Trump's North Korea Sanctions Are Failing as Kim Jong Un Does Business With Dozens of Countries

Almost 50 countries are violating international sanctions against North Korea at a time when the U.S. is trying to isolate the rogue regime of Kim Jong Un, according to a new report by the Institute for Science and International Security.

The United Nations Security Council imposed sanctions against North Korea in recent years to apply pressure on the hermit kingdom to abandon the development of its nuclear weapons program. But the North Korean regime became adept at avoiding sanctions and finding countries that are willing to do business with it, the report noted.

“In its efforts to further its nuclear, missile and conventional military programs, North Korea seeks to undermine international sanctions and the export control laws of other countries. It has long attempted to find sympathetic governments or countries with weak or nonexistent export controls that will supply these programs or be more conducive to military and commercial cooperation,” the report’s authors wrote.

“North Korea also targets states that are otherwise strong enforcers of export controls and uses deceptive methods, such as front companies or actors, to bypass these countries’ export control laws,” they continued. 

Bellicose rhetoric between President Donald Trump and North Korean leader Kim Jong Un reached a fever pitch in recent months, especially as North Korea flexed its military muscles and claimed it had an intercontinental ballistic missile capable of reaching anywhere in the United States.

In response, new sanctions were levied against North Korea’s fuel and textile sectors in September. The U.S. ambassador to the United Nations, Nikki Haley, called on all countries to “cut off trade with the regime by stopping all imports and exports,” and expel all North Korean workers.

But Tuesday’s report showed there were many countries still willing to do business with North Korea.

At least 13 governments were discovered to have violated sanctions against North Korea in military-related cases, including exporting military equipment to North Korea. Angola, Cuba, Iran, Myanmar, Sri Lanka, Syria and Uganda were just a few of the countries included on the list. 

Nineteen countries were involved in nonmilitary cases of sanctions violations that involved doing business with North Korea or facilitating financial transactions. European countries such as Bulgaria, Germany, Poland and Romania were included in this list, as was Russia.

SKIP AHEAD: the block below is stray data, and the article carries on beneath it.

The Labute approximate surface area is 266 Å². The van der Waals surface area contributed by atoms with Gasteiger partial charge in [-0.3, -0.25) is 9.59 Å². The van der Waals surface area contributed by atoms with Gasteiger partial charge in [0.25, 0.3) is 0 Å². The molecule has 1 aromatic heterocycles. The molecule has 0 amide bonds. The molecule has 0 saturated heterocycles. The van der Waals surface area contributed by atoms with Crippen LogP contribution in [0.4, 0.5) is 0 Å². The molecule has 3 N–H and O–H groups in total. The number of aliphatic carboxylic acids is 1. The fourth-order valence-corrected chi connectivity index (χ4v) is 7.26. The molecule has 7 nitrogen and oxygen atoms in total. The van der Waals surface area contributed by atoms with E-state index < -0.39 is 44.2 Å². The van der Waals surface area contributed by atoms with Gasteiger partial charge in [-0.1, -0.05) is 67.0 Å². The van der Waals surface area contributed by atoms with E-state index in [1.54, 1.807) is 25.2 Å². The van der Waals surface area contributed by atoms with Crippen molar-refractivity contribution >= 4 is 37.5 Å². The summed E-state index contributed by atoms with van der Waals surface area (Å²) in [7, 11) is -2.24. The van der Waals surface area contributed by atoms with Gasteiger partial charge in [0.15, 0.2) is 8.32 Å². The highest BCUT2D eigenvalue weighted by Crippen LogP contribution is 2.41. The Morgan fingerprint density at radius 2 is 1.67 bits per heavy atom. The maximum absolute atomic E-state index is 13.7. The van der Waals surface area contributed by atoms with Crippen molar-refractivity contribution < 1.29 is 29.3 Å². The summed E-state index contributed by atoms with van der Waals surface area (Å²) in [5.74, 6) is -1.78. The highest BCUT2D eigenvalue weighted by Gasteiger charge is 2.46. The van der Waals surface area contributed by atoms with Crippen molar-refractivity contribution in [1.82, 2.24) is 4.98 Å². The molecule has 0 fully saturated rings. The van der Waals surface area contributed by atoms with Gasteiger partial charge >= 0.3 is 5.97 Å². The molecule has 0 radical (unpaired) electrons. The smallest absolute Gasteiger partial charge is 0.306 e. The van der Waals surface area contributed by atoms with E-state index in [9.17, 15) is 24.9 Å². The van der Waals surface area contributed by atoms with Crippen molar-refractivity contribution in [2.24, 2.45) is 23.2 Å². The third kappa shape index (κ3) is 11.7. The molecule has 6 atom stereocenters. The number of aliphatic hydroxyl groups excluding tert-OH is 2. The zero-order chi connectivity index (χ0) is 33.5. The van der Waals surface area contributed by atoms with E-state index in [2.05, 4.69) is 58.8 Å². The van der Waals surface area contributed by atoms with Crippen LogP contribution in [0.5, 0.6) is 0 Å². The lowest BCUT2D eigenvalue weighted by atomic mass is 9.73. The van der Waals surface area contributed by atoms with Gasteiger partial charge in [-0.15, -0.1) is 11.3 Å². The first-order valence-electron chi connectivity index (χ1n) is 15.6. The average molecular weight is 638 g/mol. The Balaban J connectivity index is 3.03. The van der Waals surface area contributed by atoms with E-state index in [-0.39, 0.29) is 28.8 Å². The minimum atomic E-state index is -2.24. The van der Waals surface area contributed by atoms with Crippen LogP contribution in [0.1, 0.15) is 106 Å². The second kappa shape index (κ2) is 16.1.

Meanwhile, 18 countries, including large economies like India and China, imported sanctioned goods and minerals from North Korea. The large volume of business showed how quickly the North Korean regime managed to develop sophisticated new ways to thwart the sanctions, experts said.

“North Korea's overseas trading networks have developed sophisticated methods for sanctions evasion, often relying on foreign front companies or operating in jurisdictions with weak export control or anti-money laundering laws. Additionally, in past years, many countries have lacked either the interest or the technical capacity to fully comply with U.N. sanctions, leading to uneven enforcement at a global level,” Daniel Wertz, associate director of the National Committee on North Korea, told Newsweek.

“The U.S. has recently put more diplomatic pressure on countries to fully comply with U.N. Security Council resolutions and has been increasingly willing to implement unilateral sanctions on third-country entities that have facilitated North Korean sanctions violations,” Wertz continued. “This may lead to greater international compliance with the U.N. sanctions regime, but I think it is very likely that North Korea's overseas networks are now making their best effort to adapt to the changed circumstances and to figure out new or alternative ways to evade sanctions.”

For now, it appears there is not much the international community can do except lobby countries to comply with sanctions.

“It’s difficult enough to get all members to sign onto the sanctions, but getting them to implement the sanctions is even more complicated,” Mark Goldberg, an expert on the U.N., told Newsweek.

“In theory, they are all obligated by international law to enforce the sanctions. It’s up to the U.S. to press countries bilaterally to live up to their international obligations."

Join the Discussion